Haroon (Dad) Quotes in The Buddha of Suburbia
But divorce wasn't something that would occur to them. In the suburbs people rarely dreamed of striking out for happiness. It was all familiarity and endurance: security and safety were the reward of dullness.
I put my ear against the white paintwork of the door. Yes, God was talking to himself, but not intimately. He was speaking slowly, in a deeper voice than usual, as if he were addressing a crowd. He was hissing his s's and exaggerating his Indian accent. He'd spent years trying to be more of an Englishman, to be less risibly conspicuous, and now he was putting it back in spadeloads. Why?
If Mum was irritated by Dad's aristocratic uselessness, she was also proud of his family. "They're higher than the Churchills," she said to people...This ensured there would be no confusion between Dad and the swarms of Indian peasants who came to Britain in the 1950s and 1960s, and of whom it was said they were not familiar with cutlery and certainly not with toilets...
"The whites will never promote us," Dad said. "Not an Indian while there is a white man left on the earth. You don't have to deal with them—they still think they have an Empire when they don't have two pennies to rub together."
Watching this, I was developing my own angry theories of love. Surely love had to be something more generous than this high-spirited egotism-à-deux? In their hands love seemed a narrow-eyed, exclusive, selfish bastard, to enjoy itself at the expense of a woman who now lay in bed in Auntie Jean's house, her life unconsidered. Mum's wretchedness was the price Dad had chosen to pay for his happiness. How could he have done it?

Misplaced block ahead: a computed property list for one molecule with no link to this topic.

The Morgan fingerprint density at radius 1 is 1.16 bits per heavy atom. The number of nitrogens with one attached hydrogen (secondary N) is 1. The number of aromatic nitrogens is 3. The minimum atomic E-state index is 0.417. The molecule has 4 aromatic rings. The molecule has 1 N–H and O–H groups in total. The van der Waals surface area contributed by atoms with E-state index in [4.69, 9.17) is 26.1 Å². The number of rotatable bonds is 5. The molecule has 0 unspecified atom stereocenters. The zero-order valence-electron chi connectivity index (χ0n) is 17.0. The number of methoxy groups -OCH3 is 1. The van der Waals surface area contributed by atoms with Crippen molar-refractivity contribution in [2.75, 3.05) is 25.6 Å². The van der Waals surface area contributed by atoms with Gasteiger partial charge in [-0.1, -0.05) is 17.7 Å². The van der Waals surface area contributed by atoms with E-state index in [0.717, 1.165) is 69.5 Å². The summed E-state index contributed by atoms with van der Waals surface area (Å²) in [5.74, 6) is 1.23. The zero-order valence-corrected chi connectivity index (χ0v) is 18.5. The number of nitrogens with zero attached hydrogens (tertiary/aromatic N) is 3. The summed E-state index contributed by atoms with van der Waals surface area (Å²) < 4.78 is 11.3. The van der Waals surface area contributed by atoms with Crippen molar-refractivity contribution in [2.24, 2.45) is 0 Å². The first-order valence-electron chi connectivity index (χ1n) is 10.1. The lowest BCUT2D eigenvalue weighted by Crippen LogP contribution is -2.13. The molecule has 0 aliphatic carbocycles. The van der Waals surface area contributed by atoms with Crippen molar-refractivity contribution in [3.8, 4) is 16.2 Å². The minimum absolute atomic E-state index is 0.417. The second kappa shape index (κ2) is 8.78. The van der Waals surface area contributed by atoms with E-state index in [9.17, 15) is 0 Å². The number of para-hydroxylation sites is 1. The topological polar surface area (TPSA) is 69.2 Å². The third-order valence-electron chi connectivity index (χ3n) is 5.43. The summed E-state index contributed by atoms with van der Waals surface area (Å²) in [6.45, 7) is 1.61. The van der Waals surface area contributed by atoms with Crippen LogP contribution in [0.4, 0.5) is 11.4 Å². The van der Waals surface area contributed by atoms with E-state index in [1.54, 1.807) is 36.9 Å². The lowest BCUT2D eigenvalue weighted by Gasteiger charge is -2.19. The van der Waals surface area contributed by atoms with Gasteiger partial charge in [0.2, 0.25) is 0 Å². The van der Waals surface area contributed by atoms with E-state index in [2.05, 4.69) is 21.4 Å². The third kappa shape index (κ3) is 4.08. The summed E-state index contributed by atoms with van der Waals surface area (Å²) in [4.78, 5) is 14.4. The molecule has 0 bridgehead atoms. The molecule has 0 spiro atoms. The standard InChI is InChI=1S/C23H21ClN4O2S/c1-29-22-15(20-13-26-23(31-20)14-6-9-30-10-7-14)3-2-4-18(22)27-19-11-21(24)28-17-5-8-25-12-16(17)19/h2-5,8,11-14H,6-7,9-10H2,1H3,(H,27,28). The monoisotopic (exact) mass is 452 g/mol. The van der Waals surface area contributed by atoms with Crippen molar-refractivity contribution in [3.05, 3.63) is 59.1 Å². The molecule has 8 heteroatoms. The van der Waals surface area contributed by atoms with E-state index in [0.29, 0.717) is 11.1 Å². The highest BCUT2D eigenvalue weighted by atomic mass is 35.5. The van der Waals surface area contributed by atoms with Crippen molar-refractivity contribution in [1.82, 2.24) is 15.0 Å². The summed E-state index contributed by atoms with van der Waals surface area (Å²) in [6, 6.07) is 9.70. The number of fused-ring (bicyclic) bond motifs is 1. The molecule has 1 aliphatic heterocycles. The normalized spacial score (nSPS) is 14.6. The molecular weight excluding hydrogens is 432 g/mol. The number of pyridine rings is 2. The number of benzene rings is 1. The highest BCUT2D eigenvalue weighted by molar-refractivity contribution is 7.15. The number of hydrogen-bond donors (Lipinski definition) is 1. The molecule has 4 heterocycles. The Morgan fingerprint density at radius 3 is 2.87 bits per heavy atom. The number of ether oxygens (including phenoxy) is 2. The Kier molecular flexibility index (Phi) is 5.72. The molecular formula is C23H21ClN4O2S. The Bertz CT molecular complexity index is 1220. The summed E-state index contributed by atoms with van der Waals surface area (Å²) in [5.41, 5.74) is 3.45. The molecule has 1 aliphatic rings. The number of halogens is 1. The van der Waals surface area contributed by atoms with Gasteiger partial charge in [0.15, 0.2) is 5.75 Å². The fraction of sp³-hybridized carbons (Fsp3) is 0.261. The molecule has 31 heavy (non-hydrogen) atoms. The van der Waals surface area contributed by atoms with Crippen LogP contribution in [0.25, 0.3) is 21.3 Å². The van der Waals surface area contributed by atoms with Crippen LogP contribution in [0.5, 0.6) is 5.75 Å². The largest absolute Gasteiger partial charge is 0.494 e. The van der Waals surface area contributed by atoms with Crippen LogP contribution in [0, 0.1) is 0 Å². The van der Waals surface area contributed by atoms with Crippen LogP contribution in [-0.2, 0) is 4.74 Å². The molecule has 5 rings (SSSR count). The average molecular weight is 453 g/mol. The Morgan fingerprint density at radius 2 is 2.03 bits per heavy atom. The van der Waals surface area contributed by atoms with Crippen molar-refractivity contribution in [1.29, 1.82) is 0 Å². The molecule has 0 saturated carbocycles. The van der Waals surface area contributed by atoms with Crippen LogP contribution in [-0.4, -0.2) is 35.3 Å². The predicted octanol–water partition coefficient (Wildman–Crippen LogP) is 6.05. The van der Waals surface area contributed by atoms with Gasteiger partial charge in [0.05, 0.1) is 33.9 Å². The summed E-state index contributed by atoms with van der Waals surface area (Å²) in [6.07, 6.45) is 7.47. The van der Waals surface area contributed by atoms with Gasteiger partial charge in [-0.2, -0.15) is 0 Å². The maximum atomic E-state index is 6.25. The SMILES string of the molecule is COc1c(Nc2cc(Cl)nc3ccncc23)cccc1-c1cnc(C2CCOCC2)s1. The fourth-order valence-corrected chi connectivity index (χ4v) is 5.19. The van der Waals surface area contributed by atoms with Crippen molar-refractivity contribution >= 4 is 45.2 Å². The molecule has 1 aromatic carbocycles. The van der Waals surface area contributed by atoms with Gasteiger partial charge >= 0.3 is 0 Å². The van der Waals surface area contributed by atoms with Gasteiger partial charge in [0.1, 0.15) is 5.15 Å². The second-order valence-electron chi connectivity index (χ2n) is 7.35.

But I did feel, looking at these strange creatures now—the Indians—that in some way these were my people, and that I'd spent my life denying or avoiding that fact. I felt ashamed and incomplete at the same time, as if half of me were missing, and as if I'd been colluding with my enemies, those whites who wanted Indians to be like them.
You go all your life thinking of your parents as these crushing protective monsters with infinite power over you, and then there's a day when you turn round, catch them unexpectedly, and they're just weak, nervous people trying to get by with each other.
"We have to empower ourselves. Look at those people who live on sordid housing estates. They expect others—the Government—to do everything for them. They are only half human, because only half active. We have to find a way to enable them to grow. Individual human flourishing isn't something that either socialism or conservatism caters for."